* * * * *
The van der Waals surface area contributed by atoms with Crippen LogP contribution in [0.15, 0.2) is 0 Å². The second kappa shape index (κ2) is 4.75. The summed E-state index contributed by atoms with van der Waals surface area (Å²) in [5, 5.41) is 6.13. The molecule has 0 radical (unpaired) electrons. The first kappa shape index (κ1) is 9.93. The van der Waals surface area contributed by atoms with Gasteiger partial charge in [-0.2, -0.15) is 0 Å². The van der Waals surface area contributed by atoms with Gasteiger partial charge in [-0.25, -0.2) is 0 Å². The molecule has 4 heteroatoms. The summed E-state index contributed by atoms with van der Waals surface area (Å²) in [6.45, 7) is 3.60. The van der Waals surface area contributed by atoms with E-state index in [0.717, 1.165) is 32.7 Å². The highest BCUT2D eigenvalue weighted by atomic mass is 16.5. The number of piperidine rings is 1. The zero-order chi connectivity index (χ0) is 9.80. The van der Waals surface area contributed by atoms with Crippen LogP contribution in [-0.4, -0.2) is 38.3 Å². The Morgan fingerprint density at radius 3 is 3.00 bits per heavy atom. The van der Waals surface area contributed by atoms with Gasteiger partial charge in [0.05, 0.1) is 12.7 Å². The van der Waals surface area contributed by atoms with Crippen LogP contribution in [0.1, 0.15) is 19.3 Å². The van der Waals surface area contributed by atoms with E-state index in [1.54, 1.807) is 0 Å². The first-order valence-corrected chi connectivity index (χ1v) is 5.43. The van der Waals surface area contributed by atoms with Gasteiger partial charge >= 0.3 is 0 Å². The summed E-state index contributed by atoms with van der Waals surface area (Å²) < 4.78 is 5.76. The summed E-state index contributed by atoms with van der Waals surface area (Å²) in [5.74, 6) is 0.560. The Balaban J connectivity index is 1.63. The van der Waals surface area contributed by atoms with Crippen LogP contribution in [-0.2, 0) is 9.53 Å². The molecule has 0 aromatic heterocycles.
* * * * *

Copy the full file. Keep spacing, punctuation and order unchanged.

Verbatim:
The van der Waals surface area contributed by atoms with Crippen LogP contribution in [0.15, 0.2) is 0 Å². The second kappa shape index (κ2) is 4.75. The summed E-state index contributed by atoms with van der Waals surface area (Å²) in [5, 5.41) is 6.13. The molecule has 0 radical (unpaired) electrons. The first kappa shape index (κ1) is 9.93. The van der Waals surface area contributed by atoms with Gasteiger partial charge in [-0.2, -0.15) is 0 Å². The van der Waals surface area contributed by atoms with Gasteiger partial charge in [-0.25, -0.2) is 0 Å². The molecule has 4 heteroatoms. The summed E-state index contributed by atoms with van der Waals surface area (Å²) in [6.45, 7) is 3.60. The van der Waals surface area contributed by atoms with E-state index in [0.717, 1.165) is 32.7 Å². The highest BCUT2D eigenvalue weighted by atomic mass is 16.5. The number of piperidine rings is 1. The zero-order chi connectivity index (χ0) is 9.80. The van der Waals surface area contributed by atoms with Crippen LogP contribution in [-0.4, -0.2) is 38.3 Å². The Morgan fingerprint density at radius 3 is 3.00 bits per heavy atom. The van der Waals surface area contributed by atoms with Gasteiger partial charge in [0.05, 0.1) is 12.7 Å². The van der Waals surface area contributed by atoms with Crippen LogP contribution in [0.1, 0.15) is 19.3 Å². The van der Waals surface area contributed by atoms with E-state index in [1.54, 1.807) is 0 Å². The first-order valence-corrected chi connectivity index (χ1v) is 5.43. The van der Waals surface area contributed by atoms with Gasteiger partial charge >= 0.3 is 0 Å². The summed E-state index contributed by atoms with van der Waals surface area (Å²) < 4.78 is 5.76. The summed E-state index contributed by atoms with van der Waals surface area (Å²) in [5.74, 6) is 0.560. The Balaban J connectivity index is 1.63. The van der Waals surface area contributed by atoms with Crippen LogP contribution in [-0.2, 0) is 9.53 Å². The molecule has 0 aromatic heterocycles.